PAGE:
Results 1 to 7 of 7
  1. B45
    Guest
    #1

    We're talking about two girls that ditched my brother during recess. I say to my bro

    We're talking about two girls that ditched my brother during recess. I say to my brother's friend:

    Don't let these/those two girls affect your life too much. There are plenty of fish in the sea.

    Are both okay? How do I know when to use these and those?

  2. emsr2d2's Avatar
    • Member Info
      • Native Language:
      • British English
      • Home Country:
      • UK
      • Current Location:
      • UK

    • Join Date: Jul 2009
    • Posts: 41,868
    #2

    Re: We're talking about two girls that ditched my brother during recess. I say to my

    Two girls both ditched your brother during recess??!! (Yes, I know I just broke the rule about one single punctuation mark, but I'm that surprised!)

    Your sentence suggests that your brother had two girlfriends at the same time (never a good idea) and that during recess they both told him they no longer wanted to date him (unsurprising, especially if they had found out about each other).

    Also, if they ditched your brother, why would you say your sentence to your brother's friend? It would make sense to say it to your brother.
    Remember - if you don't use correct capitalisation, punctuation and spacing, anything you write will be incorrect.

  3. B45
    Guest
    #3

    Re: We're talking about two girls that ditched my brother during recess. I say to my

    I'm talking to my brother's best friend because he's the only person my brother trusts and saw what happened. They promised that they would play tether ball with him but they ended up playing with another group instead. So, as they were passing by after school, I said those words to my brother's best friend.

    It's got nothing to do with dating.

  4. emsr2d2's Avatar
    • Member Info
      • Native Language:
      • British English
      • Home Country:
      • UK
      • Current Location:
      • UK

    • Join Date: Jul 2009
    • Posts: 41,868
    #4

    Re: We're talking about two girls that ditched my brother during recess. I say to my

    Then I have no idea what it's about. If you say that a girl "ditched" a boy, it means they told him they want to stop dating him. The word "dumped" has the same connotation.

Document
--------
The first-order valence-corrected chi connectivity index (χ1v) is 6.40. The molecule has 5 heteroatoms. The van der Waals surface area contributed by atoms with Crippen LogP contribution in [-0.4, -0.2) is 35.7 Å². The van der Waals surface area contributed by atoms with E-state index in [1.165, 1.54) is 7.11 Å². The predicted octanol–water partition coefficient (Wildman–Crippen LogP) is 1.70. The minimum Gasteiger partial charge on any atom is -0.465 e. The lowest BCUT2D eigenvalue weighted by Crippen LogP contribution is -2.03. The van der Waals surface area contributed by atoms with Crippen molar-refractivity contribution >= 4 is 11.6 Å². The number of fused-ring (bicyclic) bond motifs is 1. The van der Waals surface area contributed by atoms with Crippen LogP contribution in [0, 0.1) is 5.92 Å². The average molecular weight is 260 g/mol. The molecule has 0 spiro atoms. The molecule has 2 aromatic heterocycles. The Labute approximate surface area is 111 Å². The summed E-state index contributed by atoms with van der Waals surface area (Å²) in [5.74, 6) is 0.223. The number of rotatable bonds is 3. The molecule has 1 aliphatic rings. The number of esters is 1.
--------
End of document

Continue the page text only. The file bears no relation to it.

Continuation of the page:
If you want to make it clear that they reneged on an agreement, you need to make the context clear.

    It still doesn't make sense to say "Don't let those girls affect your life" to his best friend. The girls aren't having an effect on his friend's life. You could say "My brother can't allow those girls to affect his life too much".
    Remember - if you don't use correct capitalisation, punctuation and spacing, anything you write will be incorrect.

  5. riquecohen's Avatar
    • Member Info
      • Native Language:
      • American English
      • Home Country:
      • United States
      • Current Location:
      • Brazil

    • Join Date: Aug 2010
    • Posts: 6,002
    #5

    Re: We're talking about two girls that ditched my brother during recess. I say to my

    "Ditched" is used informally in AmE in the context provided by Batman.

  6. B45
    Guest
    #6

    Re: We're talking about two girls that ditched my brother during recess. I say to my

    What if we're talking about two guys in an online chat room being very mean to us and I send a private text message telling my brother:

    Don't let these two guys get to us!

  7. emsr2d2's Avatar
    • Member Info
      • Native Language:
      • British English
      • Home Country:
      • UK
      • Current Location:
      • UK

    • Join Date: Jul 2009
    • Posts: 41,868
    #7

    Re: We're talking about two girls that ditched my brother during recess. I say to my

    That works, although I prefer "those two guys".
    Remember - if you don't use correct capitalisation, punctuation and spacing, anything you write will be incorrect.

Similar Threads

  1. I see you are talking a lot about girls
    By habjan in forum Ask a Teacher
    Replies: 2
    Last Post: 14-Jan-2014, 09:09
  2. stepbrother / half-brother / blood brother
    By English4everyone in forum Ask a Teacher
    Replies: 6
    Last Post: 20-Nov-2012, 16:43
  3. half-brother / step-brother
    By amigo in forum Ask a Teacher
    Replies: 3
    Last Post: 22-Jun-2005, 06:10

Bookmarks

Posting Permissions

  • You may not post new threads
  • You may not post replies
  • You may not post attachments
  • You may not edit your posts
  •